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banner Monday, 1 October, 2001, 23:37 GMT 00:37 UK
Labour signals public service intentions
Tony Blair in Brighton
The international crisis has created a sombre conference mood
The prime minister is expected to declare his intention to push ahead with his controversial public service reform package when he addresses delegates in Brighton on Tuesday.

Mr Blair's speech will turn first to the gravity of the international situation, where he is expected to signal imminent military action against the Taleban.

A focus on the domestic agenda is due to follow, with Mr Blair refusing to shy away from the controversial issue of public service reform.

So far the international situation has overshadowed conference debate, with far less dissent from the floor than at previous conferences.

Party bosses had been eager to avoid heated debate over public services, as well as internal party reforms and the prime minister's backing for US action.

Spending battle

Mr Blair knows that the main battles over spending and the public services have only been postponed, but there were some signs of reconciliation on Monday.

The threat of a major row over public services was partly extinguished after the government pledged to review a controversial scheme under which private firms run local council services.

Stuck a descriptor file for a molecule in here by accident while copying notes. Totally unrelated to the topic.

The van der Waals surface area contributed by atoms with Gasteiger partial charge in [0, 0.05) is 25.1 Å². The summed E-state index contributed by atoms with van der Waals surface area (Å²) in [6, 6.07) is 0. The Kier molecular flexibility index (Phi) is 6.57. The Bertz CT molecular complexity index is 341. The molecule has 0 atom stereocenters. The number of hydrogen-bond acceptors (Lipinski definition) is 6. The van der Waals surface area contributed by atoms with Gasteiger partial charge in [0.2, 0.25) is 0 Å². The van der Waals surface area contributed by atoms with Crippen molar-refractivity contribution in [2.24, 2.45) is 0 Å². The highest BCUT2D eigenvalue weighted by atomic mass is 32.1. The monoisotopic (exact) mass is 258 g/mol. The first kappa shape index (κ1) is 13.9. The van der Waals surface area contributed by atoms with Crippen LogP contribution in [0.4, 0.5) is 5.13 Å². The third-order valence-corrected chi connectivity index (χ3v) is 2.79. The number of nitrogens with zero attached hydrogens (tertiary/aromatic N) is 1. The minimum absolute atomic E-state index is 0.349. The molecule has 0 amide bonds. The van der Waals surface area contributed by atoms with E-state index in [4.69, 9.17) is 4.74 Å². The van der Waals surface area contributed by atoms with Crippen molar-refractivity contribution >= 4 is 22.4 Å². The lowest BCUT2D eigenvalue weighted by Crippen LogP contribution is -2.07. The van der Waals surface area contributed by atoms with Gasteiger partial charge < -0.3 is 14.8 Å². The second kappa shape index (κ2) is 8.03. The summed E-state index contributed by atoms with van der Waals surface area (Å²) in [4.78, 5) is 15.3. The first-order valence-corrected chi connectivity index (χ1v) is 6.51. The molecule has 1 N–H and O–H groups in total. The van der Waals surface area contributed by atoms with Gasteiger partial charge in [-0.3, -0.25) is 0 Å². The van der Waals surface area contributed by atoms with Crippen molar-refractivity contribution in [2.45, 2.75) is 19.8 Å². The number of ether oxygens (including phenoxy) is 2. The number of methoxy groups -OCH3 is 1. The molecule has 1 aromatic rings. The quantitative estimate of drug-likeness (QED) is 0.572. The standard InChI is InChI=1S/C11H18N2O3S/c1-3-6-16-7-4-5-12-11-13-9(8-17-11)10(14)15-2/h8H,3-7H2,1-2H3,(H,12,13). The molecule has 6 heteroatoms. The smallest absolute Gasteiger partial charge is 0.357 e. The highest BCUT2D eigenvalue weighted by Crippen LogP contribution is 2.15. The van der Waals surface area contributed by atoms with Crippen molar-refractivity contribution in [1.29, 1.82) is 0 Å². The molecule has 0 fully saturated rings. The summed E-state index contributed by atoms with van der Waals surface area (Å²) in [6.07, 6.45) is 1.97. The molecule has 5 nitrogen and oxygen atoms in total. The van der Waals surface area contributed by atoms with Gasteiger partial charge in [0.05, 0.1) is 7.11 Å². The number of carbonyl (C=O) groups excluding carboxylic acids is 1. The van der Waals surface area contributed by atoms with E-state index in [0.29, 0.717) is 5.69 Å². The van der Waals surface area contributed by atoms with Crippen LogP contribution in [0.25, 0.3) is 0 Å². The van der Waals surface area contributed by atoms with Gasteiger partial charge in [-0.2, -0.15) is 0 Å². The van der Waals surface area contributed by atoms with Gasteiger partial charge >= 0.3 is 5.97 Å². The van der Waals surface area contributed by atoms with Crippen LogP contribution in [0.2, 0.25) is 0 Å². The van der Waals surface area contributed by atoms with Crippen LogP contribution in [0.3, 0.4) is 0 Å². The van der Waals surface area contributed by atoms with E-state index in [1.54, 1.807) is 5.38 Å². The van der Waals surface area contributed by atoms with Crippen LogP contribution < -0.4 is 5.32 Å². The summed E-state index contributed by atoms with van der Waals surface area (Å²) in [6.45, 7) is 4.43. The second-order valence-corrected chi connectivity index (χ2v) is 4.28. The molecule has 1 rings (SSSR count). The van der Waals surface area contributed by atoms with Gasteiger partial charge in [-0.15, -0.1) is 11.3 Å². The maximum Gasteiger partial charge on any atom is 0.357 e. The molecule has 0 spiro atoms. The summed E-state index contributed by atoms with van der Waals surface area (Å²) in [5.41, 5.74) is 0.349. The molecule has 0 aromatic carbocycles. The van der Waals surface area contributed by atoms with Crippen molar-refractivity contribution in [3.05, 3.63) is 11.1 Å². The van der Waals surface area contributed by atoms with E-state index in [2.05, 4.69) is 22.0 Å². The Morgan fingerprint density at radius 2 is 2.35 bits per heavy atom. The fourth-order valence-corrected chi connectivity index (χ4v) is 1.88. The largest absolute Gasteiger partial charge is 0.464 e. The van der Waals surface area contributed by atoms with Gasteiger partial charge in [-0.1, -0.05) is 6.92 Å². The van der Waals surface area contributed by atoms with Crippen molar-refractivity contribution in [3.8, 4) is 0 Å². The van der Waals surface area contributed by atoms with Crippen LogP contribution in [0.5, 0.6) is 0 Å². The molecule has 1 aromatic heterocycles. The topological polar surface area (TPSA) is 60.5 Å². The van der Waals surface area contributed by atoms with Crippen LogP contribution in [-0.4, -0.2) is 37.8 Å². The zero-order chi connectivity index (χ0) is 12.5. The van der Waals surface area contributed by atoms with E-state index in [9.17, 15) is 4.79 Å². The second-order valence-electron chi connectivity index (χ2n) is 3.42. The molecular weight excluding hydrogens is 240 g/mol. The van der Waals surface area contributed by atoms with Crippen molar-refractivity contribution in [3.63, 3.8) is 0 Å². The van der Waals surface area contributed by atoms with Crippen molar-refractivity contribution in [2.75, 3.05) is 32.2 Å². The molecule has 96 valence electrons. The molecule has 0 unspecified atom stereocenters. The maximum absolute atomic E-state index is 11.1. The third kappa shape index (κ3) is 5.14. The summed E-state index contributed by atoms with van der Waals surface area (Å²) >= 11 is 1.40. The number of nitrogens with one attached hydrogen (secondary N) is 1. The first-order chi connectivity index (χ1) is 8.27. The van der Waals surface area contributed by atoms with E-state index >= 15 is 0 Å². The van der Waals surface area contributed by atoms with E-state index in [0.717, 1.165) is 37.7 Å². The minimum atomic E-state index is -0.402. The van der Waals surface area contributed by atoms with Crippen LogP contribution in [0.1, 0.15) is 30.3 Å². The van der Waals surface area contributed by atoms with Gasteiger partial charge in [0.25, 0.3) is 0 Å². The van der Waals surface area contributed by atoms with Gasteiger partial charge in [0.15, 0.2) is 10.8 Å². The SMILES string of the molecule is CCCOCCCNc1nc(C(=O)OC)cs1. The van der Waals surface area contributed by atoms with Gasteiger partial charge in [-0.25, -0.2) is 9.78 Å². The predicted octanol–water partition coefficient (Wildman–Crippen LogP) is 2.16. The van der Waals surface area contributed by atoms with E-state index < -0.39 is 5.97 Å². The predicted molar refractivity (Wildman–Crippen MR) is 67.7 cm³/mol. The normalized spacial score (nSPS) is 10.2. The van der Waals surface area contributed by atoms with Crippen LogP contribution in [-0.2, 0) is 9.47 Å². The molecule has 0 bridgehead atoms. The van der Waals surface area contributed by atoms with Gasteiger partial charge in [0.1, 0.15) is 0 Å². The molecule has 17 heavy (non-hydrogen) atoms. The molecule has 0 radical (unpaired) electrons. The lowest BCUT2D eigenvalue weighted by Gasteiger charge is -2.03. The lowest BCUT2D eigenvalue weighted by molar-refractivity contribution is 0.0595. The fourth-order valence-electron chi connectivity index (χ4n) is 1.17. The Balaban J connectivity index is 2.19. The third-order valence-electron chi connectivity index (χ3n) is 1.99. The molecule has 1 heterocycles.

Unison, the country's biggest union, hailed Local Government Secretary Stephen Byers' announcement as a "major breakthrough".
Hospital operating theatre
The public service debate continues

The review of the so-called 'best value' system comes after it emerged some local government workers employed by private firms were on lower pay than council staff.

But union anger at ministers' plans to extend private sector involvement in the public services has only been temporarily stifled by the move.

'Stitched up'

As Labour's annual conference opened on Sunday, Mr Blair pledged to press on with plans to reform the NHS and other public services such as education despite opposition from union bosses.

Some unions have accused the leadership of trying to "stitch them up" over the public services debate in their selection of motions being put before the conference.

But most realise that a rebellion at this point would, at best, be futile and, at worse, could prove counterproductive.

Mr Blair will address these concerns, but will not be deflected from his aim of radical reform.

His speech will, in effect, mark the end of the conference which will formally come to a close on Wednesday lunchtime.

See also:

01 Oct 01 | UK Politics
Blair moves to war footing
01 Oct 01 | UK Politics
Brown talks tough on spending
01 Oct 01 | Labour
Labour avoids public services row
30 Sep 01 | UK Politics
Spending plans are safe - Brown
03 Sep 01 | ppp
Unions lead opposition
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